Use ENS Custom Text Records rather than setPubkey() on an ENS Resolver for publishing Status Chatkeys

Idea name: Use ENS Custom Text Records rather than setPubkey() on an ENS Resolver for publishing Status Chatkeys
Description: Abandon using setPubkey() for publishing the chatkey for an ENS name in the ENS Resolver (aka EIP-619) and use EIP-634 Custom Text Records on the ENS Resolver instead
Use case: To manage ENS Records using standard tools rather than a custom setup flow.
Target user: All ENS users on Status
Why this is important:

Although the interfaces for setPubkey() (aka EIP-619) and text() (aka EIP-634) were both proposed roughly at the same time in May of 2017, the latter has experienced much greater uptake in the ETH community, in both public awareness and user-facing tools that support it.

Currently, the ENS setup flow in Status is inflexible and using setPubkey() has many other issues:

  1. The setup flow assumes the user owns the corresponding ENS ERC-721 NFT in one of the accounts in the app: Either through purchasing the ENS name directly in Status, importing a wallet, or transferring the NFT into a Status wallet.
  2. Many users treasure their ENS Names and do not feel comfortable transferring their privkey into Status just to setup their ENS. Furthermore, the ENS may be owned by a L1 or L2 contract wallet such as a Gnosis Safe or Argent wallet or an existing hardware wallet beyond a Keycard, such as a Ledger, Trezor, Grid+ Lattice, etc. I believe this is a competitive disadvantage and seriously hindering adoption for new users who just want to use their existing ENS to chat without also adopting Status as a ETH wallet.
  3. There are no easily accessible DApp/Web3 UIs to call setPubkey(). The official ENS Manager DApp at app.ens.domains does not have the functionality to display the current Pubkey or set a new Pubkey. However, adding Text Records, such as a Github user name, e-mail address, Twitter handle, or Telegram handle is trivial and extensible through the addition of arbitrary keys. Although, I made some headway into making a one-page DApp to call setPubkey() this is not a sustainable solution, and having users manage their ENS metadata through a one-off DApp rather than through the official ENS portal is bad UI/UX nor should users be encouraged to trust one-off DApps.
  4. Calling setPubkey() from Etherscan on the user’s chosen ENS Resolver is cumbersome and impossible for the non-technical user, requiring the user to splice their Chatkey hex string to extract the secp256k1 x/y coordinates of their Pubkey and find/calculate the node id of their ENS name. app.ens.domains is unlikely to create a UI to handle parsing a secp256k1 key.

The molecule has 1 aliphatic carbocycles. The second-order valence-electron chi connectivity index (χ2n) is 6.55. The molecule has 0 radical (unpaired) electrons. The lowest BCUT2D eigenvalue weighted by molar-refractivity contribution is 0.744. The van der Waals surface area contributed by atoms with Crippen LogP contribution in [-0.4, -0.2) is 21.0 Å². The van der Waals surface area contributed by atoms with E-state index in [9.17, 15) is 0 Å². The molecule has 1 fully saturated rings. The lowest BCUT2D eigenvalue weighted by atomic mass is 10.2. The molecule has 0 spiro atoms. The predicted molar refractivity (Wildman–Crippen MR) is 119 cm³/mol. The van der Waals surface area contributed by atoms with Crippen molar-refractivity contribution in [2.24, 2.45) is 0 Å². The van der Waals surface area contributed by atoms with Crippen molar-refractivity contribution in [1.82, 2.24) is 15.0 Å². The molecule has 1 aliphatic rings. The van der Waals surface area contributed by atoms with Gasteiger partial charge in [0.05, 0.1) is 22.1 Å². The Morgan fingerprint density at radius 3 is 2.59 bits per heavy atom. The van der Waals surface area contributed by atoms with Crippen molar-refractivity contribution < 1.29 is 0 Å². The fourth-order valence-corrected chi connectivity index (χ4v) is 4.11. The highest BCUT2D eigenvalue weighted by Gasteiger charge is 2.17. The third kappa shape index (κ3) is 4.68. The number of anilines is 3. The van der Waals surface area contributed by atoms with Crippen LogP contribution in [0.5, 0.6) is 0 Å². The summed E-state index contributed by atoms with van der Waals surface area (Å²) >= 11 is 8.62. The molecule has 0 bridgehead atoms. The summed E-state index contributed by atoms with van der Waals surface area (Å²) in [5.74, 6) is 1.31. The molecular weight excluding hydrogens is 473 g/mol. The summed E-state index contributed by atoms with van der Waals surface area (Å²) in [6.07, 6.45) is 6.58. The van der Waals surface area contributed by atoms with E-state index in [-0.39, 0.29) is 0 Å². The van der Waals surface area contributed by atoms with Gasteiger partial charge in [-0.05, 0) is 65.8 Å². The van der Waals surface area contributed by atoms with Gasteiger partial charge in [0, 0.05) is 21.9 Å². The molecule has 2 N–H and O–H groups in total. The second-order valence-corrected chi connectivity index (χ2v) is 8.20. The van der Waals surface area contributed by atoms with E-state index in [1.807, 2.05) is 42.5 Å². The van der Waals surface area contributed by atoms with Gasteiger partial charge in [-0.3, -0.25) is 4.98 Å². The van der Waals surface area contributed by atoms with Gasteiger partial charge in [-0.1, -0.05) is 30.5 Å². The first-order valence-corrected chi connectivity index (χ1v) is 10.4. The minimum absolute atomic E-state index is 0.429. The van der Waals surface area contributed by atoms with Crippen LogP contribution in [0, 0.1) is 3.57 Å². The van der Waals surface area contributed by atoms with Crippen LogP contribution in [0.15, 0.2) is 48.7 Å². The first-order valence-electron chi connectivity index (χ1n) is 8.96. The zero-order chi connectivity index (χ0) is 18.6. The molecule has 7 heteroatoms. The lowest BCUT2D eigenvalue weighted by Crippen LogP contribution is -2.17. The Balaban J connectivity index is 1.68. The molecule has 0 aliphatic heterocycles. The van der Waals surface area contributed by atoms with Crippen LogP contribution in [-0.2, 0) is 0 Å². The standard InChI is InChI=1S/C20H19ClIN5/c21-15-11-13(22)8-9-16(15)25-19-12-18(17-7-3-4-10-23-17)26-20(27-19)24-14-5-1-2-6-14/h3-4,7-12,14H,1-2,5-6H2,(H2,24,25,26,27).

5. Although, as far as I can tell, Status is the only user of setPubkey() at the moment, there is no established convention precluding other uses, potentially creating confusion down the road.
  6. Many tools understand ENS Text Records, such as Etherscan & eth.xyz, and will automatically generate hyperlinks. For example, setting "vnd.twitter"=>"ethstatus" will result in a link to https://twitter.com/ethstatus on Etherscan’s ENS introspection page. Likewise, Status could ask such tools to generate https://join.status.im/u/0x1234 links, increasing adoption.

Any other comments:

Given the above reasons, I propose the key im.status be used in an ENS Resolver to set a compressed chatkey per 2/ACCOUNT - Status Specification (modulo potential extensions mentioned below).

Clients should gracefully fallback to calling pubkey() if text('im.status') is not available, however to prevent confusion, text('im.status') should superscede pubkey() if both are available, primarily, in order to prevent ambiguity in the case the pubkeys differ and, secondarily, for reason #5 above.

Furthermore, by using text records, im.status may point to a Community or Group Chatkey if desired, for example, status.eth may point to a Community rather than an individual user. Perhaps it may be necessary to have a flag such as c/0x1234 preceding a community key, or even a full JSON blob. Alternatively, the key for im.status could be a status-im protocol link such as status-im://0x1234. Or perhaps subkeys like im.status.community may be the preferred design. Ultimately, whatever the text key(s) for im.status or im.status.* become they should be human-readable so that users can troubleshoot for themselves using standard tools like app.ens.domains.

Finally, (not relevant to the current topic, but for consideration in concert with the topics mentioned above), there could be a reverse record registry for pubkeys if that becomes desirable or useful.

Relevant Links:

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